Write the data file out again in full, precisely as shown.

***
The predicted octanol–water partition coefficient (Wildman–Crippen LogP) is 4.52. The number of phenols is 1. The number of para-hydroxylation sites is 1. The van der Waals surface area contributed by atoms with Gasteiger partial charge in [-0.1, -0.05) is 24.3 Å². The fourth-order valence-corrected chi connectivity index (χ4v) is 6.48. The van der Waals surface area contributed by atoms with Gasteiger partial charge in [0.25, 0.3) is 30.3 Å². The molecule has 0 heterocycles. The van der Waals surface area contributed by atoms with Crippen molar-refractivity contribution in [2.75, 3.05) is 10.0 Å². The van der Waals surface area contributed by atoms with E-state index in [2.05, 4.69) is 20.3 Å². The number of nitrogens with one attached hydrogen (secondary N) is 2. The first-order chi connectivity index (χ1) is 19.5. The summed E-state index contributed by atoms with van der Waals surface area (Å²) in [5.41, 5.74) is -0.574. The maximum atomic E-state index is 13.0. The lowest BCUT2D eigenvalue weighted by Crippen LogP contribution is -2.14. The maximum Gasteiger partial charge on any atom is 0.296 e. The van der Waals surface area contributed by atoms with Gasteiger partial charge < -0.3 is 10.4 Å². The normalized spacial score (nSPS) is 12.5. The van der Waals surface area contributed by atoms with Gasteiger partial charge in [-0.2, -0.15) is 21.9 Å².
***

The predicted octanol–water partition coefficient (Wildman–Crippen LogP) is 4.52. The number of phenols is 1. The number of para-hydroxylation sites is 1. The van der Waals surface area contributed by atoms with Gasteiger partial charge in [-0.1, -0.05) is 24.3 Å². The fourth-order valence-corrected chi connectivity index (χ4v) is 6.48. The van der Waals surface area contributed by atoms with Gasteiger partial charge in [0.25, 0.3) is 30.3 Å². The molecule has 0 heterocycles. The van der Waals surface area contributed by atoms with Crippen molar-refractivity contribution in [2.75, 3.05) is 10.0 Å². The van der Waals surface area contributed by atoms with E-state index in [2.05, 4.69) is 20.3 Å². The number of nitrogens with one attached hydrogen (secondary N) is 2. The first-order chi connectivity index (χ1) is 19.5. The summed E-state index contributed by atoms with van der Waals surface area (Å²) in [5.41, 5.74) is -0.574. The maximum atomic E-state index is 13.0. The lowest BCUT2D eigenvalue weighted by Crippen LogP contribution is -2.14. The maximum Gasteiger partial charge on any atom is 0.296 e. The van der Waals surface area contributed by atoms with Gasteiger partial charge < -0.3 is 10.4 Å². The normalized spacial score (nSPS) is 12.5. The van der Waals surface area contributed by atoms with Gasteiger partial charge in [-0.2, -0.15) is 21.9 Å².